You’re Using Your Salad Spinner All Wrong: Here’s How To Get Greens Cleaner

Published on September 30, 2021

By Elizabeth Brownfield

If you buy a lot of farmers’ market spinach, lettuce, and herbs, you’ve had this problem: you diligently rinse off your greens, but find there’s always a little bit of grit in your salad no matter what you do. If this keeps happening, try this simple salad spinner hack instead to get your greens squeaky-clean.

Nothing ruins a salad quite like crunching down on some dirt or (even worse) finding a little beetle that’s crawled its way into the leaves. While insects are part of nature, that’s just not the kind of farm-to-table experience you want when sitting down to the dinner table. Using a salad spinner is a great way to rinse greens off without leaving them wet, but here’s the thing: you’re probably not getting your produce as clean as you could.

Salad spinners are usually designed with three parts: the outer bowl, the colander insert/strainer basket, and a lid with a mechanism — typically a crank handle, pump, or pull cord — that uses centripetal force to spin water off the leaves. And while rinsing your greens in the strainer basket or a traditional kitchen colander might seem like the most logical method, it actually creates a problem: when greens get piled on top of each other and rinsed, they get weighed down by the water and compressed. Often, the dirt and debris have no room to separate from the leaves and drain away, so they get trapped between the layers… and eventually, find their way onto your plate.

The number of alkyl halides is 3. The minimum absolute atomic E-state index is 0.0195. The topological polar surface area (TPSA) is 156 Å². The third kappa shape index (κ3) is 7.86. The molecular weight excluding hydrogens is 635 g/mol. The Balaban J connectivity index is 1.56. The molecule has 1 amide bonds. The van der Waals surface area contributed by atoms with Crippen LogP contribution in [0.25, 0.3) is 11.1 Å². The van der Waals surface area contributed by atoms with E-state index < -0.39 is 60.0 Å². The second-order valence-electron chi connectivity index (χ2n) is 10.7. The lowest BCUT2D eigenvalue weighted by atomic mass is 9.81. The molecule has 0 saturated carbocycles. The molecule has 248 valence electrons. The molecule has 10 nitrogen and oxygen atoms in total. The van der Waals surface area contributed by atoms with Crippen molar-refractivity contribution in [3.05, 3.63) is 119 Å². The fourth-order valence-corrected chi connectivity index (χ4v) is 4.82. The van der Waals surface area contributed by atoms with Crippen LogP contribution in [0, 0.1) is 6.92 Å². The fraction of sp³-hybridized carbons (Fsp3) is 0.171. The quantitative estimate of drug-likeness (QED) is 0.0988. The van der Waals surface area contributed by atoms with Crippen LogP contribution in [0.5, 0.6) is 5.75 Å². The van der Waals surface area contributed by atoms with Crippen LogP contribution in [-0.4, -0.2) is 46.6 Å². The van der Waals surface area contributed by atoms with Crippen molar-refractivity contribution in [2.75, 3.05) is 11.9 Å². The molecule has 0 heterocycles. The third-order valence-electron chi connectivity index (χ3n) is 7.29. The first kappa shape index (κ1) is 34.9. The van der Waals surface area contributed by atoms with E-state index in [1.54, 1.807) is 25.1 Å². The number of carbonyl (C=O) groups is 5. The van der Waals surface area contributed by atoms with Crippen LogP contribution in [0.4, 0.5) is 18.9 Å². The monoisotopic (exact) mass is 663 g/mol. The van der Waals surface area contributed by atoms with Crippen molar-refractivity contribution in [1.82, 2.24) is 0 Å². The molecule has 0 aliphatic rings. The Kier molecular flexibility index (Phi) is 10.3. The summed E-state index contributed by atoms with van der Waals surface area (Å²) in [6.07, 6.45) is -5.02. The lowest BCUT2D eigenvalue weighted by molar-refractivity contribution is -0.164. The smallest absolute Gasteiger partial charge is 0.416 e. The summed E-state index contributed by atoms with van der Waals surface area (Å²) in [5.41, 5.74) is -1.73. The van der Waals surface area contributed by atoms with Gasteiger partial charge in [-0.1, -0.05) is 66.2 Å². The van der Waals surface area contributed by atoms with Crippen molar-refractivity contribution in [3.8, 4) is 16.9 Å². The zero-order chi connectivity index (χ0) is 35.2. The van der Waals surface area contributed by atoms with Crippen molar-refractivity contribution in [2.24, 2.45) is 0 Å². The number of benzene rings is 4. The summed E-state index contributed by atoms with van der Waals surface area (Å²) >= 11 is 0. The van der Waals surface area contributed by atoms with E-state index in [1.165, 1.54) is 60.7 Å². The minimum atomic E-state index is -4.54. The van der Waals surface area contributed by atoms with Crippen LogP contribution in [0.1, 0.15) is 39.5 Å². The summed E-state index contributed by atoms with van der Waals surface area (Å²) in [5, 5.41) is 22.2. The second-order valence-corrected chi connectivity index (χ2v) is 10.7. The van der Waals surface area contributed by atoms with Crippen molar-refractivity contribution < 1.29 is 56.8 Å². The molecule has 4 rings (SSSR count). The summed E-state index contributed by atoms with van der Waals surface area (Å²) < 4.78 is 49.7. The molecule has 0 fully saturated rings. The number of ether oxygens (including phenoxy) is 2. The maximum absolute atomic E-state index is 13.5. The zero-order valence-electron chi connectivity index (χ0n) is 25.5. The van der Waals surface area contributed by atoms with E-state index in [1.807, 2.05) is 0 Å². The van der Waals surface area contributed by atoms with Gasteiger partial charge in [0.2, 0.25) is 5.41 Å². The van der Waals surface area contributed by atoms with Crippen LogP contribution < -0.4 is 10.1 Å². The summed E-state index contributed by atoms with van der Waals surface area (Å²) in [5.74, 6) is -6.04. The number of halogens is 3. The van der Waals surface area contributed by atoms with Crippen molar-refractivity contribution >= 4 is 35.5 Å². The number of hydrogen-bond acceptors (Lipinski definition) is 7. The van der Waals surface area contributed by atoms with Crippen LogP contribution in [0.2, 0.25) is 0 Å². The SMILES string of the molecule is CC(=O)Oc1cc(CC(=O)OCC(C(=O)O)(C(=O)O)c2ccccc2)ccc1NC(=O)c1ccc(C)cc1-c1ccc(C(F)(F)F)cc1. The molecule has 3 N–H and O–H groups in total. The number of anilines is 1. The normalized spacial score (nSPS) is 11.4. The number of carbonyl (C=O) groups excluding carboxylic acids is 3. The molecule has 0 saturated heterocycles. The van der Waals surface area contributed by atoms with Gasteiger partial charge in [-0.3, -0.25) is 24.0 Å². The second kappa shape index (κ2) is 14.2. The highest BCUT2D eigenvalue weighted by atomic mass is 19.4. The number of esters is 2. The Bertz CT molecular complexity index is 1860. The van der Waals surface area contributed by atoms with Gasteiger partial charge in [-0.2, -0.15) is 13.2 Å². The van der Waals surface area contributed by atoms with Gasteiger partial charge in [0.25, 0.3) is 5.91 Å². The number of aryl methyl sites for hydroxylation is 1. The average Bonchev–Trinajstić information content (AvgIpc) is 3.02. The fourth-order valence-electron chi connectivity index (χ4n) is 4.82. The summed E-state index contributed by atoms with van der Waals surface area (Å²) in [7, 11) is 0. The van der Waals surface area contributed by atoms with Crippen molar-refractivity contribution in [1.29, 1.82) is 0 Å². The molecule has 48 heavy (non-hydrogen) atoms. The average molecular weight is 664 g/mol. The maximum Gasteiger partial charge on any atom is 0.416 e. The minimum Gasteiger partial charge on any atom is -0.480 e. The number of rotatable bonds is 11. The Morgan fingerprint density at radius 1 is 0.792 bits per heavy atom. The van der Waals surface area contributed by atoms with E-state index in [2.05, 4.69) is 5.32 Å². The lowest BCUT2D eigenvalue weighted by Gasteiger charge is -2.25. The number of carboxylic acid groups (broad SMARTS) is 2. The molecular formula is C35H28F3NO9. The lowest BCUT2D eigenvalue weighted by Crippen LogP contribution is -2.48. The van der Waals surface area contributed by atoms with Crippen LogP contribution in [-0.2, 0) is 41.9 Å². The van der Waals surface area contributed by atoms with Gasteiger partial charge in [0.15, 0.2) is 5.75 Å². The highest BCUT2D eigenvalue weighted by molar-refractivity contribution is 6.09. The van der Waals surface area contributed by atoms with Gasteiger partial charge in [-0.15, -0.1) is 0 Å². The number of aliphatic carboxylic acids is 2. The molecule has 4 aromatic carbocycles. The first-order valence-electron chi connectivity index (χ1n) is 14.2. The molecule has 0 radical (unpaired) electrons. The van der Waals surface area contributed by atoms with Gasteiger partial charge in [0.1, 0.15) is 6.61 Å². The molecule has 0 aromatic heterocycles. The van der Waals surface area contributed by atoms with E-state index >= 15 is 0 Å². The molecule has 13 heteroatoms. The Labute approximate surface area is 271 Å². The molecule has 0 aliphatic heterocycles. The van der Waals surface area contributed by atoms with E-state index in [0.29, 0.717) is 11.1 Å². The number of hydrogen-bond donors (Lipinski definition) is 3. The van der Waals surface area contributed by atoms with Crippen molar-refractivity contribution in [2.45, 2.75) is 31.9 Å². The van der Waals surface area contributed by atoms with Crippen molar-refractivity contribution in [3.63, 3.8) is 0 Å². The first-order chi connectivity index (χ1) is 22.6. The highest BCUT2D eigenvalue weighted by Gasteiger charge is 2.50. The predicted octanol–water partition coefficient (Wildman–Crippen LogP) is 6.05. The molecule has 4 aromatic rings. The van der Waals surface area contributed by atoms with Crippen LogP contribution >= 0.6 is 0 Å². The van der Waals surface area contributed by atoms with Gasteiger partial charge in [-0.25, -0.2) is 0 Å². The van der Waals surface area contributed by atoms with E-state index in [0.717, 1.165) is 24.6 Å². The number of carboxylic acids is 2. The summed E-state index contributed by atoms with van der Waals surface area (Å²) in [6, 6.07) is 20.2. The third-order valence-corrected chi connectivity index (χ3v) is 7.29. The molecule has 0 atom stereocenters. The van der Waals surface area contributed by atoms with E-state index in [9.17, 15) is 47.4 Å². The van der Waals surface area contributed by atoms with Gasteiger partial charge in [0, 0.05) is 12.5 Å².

Instead, deconstruct your salad spinner by separating the bowl and colander insert. At your kitchen sink, fill the bowl with cold water, which will rehydrate and crisp your greens as it cleans them. Swish the leaves around: there should be enough water in the bowl so that the greens can move around freely and separate from each other. (You know how chefs say to cook pasta in enough water that the individual strands can move around freely in the pot? It’s the same idea here.)

As you swish the leaves around with your hands, dirt and grit will sink to the bottom of the bowl. Bugs and other flotsam will separate from the leaves, often floating to the top, making them easier to spot and dispose of.

Some types of greens are dirtier than others, depending on how and where they were grown. Bibb lettuce that was grown hydroponically will likely only require one wash, but straight-from-the-farm spinach leaves will likely have a lot of mud and sand, and may need a few changes of water before they’re clean. If you have a large amount of greens, rinse them in stages: as long as the water is still fairly clear, you can re-use it for multiple batches, scooping the greens from the top as you go.

Before you drain your leaves, skim anything undesirable from the surface of the water. Next, hold the strainer basket over your sink next to the bowl, then grab the greens one handful at a time, transferring them to the basket, leaving the grit-filled water in the bowl.

Then spin away until your greens are dry. If you want extra-dry leaves, spread them out onto a clean dishcloth, then roll it to soak up that last bit of water clinging to the leaves. Now you’re ready to use your greens, knowing that they’re super clean and free from any surprises snuck in from the farm.

Good food brings people together.
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Good food brings people together.
So do good emails.

Good food brings people together.
So do good emails.